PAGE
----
One thing that this study misses is how many injuries a team has at one time.

I think 40-50 AGL is manageable for a team if it's spread out over the year, but when it all hits at once in the last 5 games, they have no chance.

12 Re: 2011 Adjusted Games Lost

That was somewhat the case with the Giants. While they did lose a frightening number of defensive players in the preseason to the IR, several key defensive players got healthy by the end of the year, enough to turn them into a pretty wretched unit to a good one in the postseason.

(and I believe the Jets lost only 1 more game in 2011 than in 2010)

15 Re: 2011 Adjusted Games Lost

"One thing that this study misses is how many injuries a team has at one time."

Or if one of the injured players (who is knocked out for the last 6 games of the season) is named Jay Cutler and his backup is named Caleb Hanie. Or if two weeks after that injury, another player (Matt Forte) on the same team is injured and knocked out for the season, replaced by a backup (Marion Barber) who directly costs his team two games by (1) failing to line up properly on the line of scrimmage, resulting in a TD pass to him being nullified due to the penalty for illegal formation, and (2) in another game, allowing the defense to push him out of bounds to stop the clock inside the two minute warning when all the team had to do was run out the clock, leading to the opponent gettting the ball back, tying the game on a long field goal, and then winning the game in overtime when Barber again makes a critical mistake, losing a fumble while the team is in field goal range, letting the opponent get the ball in decent field position and drive for the game-winning field goal.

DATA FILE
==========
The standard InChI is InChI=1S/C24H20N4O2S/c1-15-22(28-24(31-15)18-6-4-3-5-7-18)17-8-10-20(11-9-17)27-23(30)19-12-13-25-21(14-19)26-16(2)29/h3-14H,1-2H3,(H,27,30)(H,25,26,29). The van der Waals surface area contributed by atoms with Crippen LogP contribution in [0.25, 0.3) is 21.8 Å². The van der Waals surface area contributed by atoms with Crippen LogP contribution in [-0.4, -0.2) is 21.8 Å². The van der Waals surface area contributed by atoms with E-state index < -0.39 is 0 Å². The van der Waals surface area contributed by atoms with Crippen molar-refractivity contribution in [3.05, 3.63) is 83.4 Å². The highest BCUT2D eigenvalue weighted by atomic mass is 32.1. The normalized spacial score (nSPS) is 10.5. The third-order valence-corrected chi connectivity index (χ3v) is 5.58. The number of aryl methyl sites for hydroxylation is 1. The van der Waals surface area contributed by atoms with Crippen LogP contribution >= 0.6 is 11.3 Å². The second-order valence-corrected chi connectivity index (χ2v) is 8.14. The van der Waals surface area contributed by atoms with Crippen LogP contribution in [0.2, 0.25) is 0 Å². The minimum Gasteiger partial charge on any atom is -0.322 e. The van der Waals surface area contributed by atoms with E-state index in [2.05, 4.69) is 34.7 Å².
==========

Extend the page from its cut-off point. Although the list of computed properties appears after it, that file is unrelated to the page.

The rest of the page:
29 Re: 2011 Adjusted Games Lost

All that said, I like what Barber offered last year. It seemed like the first time in a long time the Bears had been able to run in short yardage effectively. I'm actually sort of sad to see him go. Maybe I'm an idiot.

9 Re: 2011 Adjusted Games Lost

"Next week, I'll profile the most- and least-injured team units from last season. Hint: The two most-injured units weren't even mentioned in today's article."

I'll take the Carolina Panthers Defense for 2000, Alex. If they get Jon Beason (missed 15 games) and Ron Edwards (16 games) back and close to 100% healthy, and can find a role for Thomas Davis (14 games) behind Luke Kuechly and James Anderson, the overall run defense should be greatly improved. Add a little more development and refinement for their dynamic offense, better production from their kicker and punter, and throw in a little luck, and this could be a surprise playoff contender for 2012.

10 I'd LOVE it

if you guys could put out this data for 1-A college football as well for the last couple years. Would be really useful, and no one else is really doing it (Phil Steele posts just the top and bottom injuries lost, not the large middle list).

11 Re: 2011 Adjusted Games Lost

Wow, I knew they Eagles had great injury luck last year (I can only recall Vick and Young missing games) but I had no idea it was that dramatic. Also, wondering how AGL accounts for Young missing the first few games of the season where Vick went out and they had to bring in Kafka. It probably cost them the Falcons game (well, that and terrible, terrible defense) and played a role in the (probably lost cause) Giants game. How do bench-warmers count in that sort of context?

Anyway, I think injury luck for the Eagles didn't cause under-performance - they had a lot of depth and could have weathered injuries at just about every position without much drop-off. If anything, Babin and Nate Allen missing some games might have helped them. Mainly kidding, but I think they're a team designed with a good amount of depth, especially on o-line, d-line, CB and WR, so I'm not hugely worried - now, if Mr. Frequently Injured Bell goes down after Peters, I won't be thrilled...

35 Re: 2011 Adjusted Games Lost

Anyway, I think injury luck for the Eagles didn't cause under-performance - they had a lot of depth and could have weathered injuries at just about every position without much drop-off.

It should be noted that while this is true, it's not really how you normally think of as "depth" in the defensive sense. I agree I don't think injuries would've really done anything at safety or linebacker... because they were all pretty uniformly mediocre anyway.

56 Re: 2011 Adjusted Games Lost